Segregation During Ascidian Embryogenesis of Egg Cytoplasmic Information for Tissue-Specific Enzyme Development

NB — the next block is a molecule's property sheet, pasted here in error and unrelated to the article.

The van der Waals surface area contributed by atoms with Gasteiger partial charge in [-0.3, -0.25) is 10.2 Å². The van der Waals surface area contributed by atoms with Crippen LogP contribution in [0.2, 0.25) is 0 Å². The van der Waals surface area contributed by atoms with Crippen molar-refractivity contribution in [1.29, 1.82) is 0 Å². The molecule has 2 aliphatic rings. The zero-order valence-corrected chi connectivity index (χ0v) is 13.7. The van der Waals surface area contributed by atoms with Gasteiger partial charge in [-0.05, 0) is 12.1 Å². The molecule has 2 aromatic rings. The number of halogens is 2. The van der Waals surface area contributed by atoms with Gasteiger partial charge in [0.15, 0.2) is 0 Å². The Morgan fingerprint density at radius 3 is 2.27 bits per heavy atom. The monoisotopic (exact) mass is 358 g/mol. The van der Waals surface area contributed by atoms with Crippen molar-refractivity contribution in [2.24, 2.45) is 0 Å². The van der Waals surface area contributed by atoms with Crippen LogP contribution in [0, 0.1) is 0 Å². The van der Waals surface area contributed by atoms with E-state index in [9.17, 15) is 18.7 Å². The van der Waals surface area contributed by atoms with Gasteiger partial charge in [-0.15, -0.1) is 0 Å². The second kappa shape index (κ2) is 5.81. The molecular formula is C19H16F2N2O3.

Cleavage-arrested embryos of the ascidian Ciona intestinalis were able to differentiate two tissue-specific enzymes-muscle acetylcholinesterase (EC 126.96.36.199) and brain pigment cell tyrosinase (EC 188.8.131.52). Cytochalasin B, colchicine, Colcemid, and podophyllotoxin were used as cleavage inhibitors at early embryonic stages up to the 64-cell stage. Only certain cells in the cleavage-arrested embryos developed these histochemically detectable enzymes, and this ability followed the cell lineage patterns for the two tissues. This result implies the presence of specific positional information in the egg cytoplasm that is differentially segregated during cleavage. There were distinct and separate puromycin and actinomycin D sensitivity periods for the occurrence of each enzyme during development of both normal and cleavage-arrested embryos. The segregated information is apparently neither the enzyme proteins nor RNA templates for enzyme synthesis, but is probably concerned with activation of appropriate genes.